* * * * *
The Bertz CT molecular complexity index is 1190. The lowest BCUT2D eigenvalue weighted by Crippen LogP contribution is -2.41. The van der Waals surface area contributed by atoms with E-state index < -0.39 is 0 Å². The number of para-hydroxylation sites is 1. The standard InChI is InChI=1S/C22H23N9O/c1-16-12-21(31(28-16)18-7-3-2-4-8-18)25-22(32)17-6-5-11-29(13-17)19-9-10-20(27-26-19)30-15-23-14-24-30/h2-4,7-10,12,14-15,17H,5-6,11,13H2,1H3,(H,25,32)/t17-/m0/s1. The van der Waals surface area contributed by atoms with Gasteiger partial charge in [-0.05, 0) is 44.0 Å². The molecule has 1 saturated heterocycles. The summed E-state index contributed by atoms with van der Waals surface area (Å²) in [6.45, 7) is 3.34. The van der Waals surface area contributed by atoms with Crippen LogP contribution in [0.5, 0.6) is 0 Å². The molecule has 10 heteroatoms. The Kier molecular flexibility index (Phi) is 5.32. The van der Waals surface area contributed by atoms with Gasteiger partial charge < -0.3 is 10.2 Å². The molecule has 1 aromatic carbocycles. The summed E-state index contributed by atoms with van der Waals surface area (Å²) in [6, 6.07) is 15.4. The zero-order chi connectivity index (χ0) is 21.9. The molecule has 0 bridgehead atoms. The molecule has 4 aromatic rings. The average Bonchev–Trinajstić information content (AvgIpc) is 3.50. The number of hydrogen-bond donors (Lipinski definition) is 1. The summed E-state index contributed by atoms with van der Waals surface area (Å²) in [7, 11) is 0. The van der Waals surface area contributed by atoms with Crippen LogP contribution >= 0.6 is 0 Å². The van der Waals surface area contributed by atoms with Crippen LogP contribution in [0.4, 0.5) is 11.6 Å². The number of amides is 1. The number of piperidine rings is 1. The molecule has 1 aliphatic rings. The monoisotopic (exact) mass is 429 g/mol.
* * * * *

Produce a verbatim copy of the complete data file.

The Bertz CT molecular complexity index is 1190. The lowest BCUT2D eigenvalue weighted by Crippen LogP contribution is -2.41. The van der Waals surface area contributed by atoms with E-state index < -0.39 is 0 Å². The number of para-hydroxylation sites is 1. The standard InChI is InChI=1S/C22H23N9O/c1-16-12-21(31(28-16)18-7-3-2-4-8-18)25-22(32)17-6-5-11-29(13-17)19-9-10-20(27-26-19)30-15-23-14-24-30/h2-4,7-10,12,14-15,17H,5-6,11,13H2,1H3,(H,25,32)/t17-/m0/s1. The van der Waals surface area contributed by atoms with Gasteiger partial charge in [-0.05, 0) is 44.0 Å². The molecule has 1 saturated heterocycles. The summed E-state index contributed by atoms with van der Waals surface area (Å²) in [6.45, 7) is 3.34. The van der Waals surface area contributed by atoms with Crippen LogP contribution in [0.5, 0.6) is 0 Å². The molecule has 10 heteroatoms. The Kier molecular flexibility index (Phi) is 5.32. The van der Waals surface area contributed by atoms with Gasteiger partial charge < -0.3 is 10.2 Å². The molecule has 1 aromatic carbocycles. The summed E-state index contributed by atoms with van der Waals surface area (Å²) in [6, 6.07) is 15.4. The zero-order chi connectivity index (χ0) is 21.9. The molecule has 0 bridgehead atoms. The molecule has 4 aromatic rings. The average Bonchev–Trinajstić information content (AvgIpc) is 3.50. The number of hydrogen-bond donors (Lipinski definition) is 1. The summed E-state index contributed by atoms with van der Waals surface area (Å²) in [7, 11) is 0. The van der Waals surface area contributed by atoms with Crippen LogP contribution >= 0.6 is 0 Å². The van der Waals surface area contributed by atoms with Crippen LogP contribution in [0.4, 0.5) is 11.6 Å². The number of amides is 1. The number of piperidine rings is 1. The molecule has 1 aliphatic rings. The monoisotopic (exact) mass is 429 g/mol.